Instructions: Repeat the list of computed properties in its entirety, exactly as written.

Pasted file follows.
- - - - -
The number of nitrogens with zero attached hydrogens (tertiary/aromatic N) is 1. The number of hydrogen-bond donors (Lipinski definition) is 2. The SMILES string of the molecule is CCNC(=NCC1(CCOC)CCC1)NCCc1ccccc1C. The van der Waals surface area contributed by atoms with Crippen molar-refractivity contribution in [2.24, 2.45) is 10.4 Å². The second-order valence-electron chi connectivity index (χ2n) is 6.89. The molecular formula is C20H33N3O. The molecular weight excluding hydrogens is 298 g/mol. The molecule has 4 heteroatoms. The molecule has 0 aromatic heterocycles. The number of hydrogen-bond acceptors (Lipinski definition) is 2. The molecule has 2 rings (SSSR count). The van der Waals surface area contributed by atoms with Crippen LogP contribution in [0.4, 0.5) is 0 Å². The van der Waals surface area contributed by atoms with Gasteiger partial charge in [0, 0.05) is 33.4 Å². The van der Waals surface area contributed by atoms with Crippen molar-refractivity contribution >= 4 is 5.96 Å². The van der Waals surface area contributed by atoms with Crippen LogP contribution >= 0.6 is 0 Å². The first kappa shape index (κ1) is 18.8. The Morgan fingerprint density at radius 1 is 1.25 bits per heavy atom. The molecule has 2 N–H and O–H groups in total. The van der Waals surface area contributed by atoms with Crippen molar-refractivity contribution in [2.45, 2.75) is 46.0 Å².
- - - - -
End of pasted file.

The number of nitrogens with zero attached hydrogens (tertiary/aromatic N) is 1. The number of hydrogen-bond donors (Lipinski definition) is 2. The SMILES string of the molecule is CCNC(=NCC1(CCOC)CCC1)NCCc1ccccc1C. The van der Waals surface area contributed by atoms with Crippen molar-refractivity contribution in [2.24, 2.45) is 10.4 Å². The second-order valence-electron chi connectivity index (χ2n) is 6.89. The molecular formula is C20H33N3O. The molecular weight excluding hydrogens is 298 g/mol. The molecule has 4 heteroatoms. The molecule has 0 aromatic heterocycles. The number of hydrogen-bond acceptors (Lipinski definition) is 2. The molecule has 2 rings (SSSR count). The van der Waals surface area contributed by atoms with Crippen LogP contribution in [0.4, 0.5) is 0 Å². The van der Waals surface area contributed by atoms with Gasteiger partial charge in [0, 0.05) is 33.4 Å². The van der Waals surface area contributed by atoms with Crippen molar-refractivity contribution >= 4 is 5.96 Å². The van der Waals surface area contributed by atoms with Crippen LogP contribution >= 0.6 is 0 Å². The first kappa shape index (κ1) is 18.8. The Morgan fingerprint density at radius 1 is 1.25 bits per heavy atom. The molecule has 2 N–H and O–H groups in total. The van der Waals surface area contributed by atoms with Crippen molar-refractivity contribution in [2.45, 2.75) is 46.0 Å².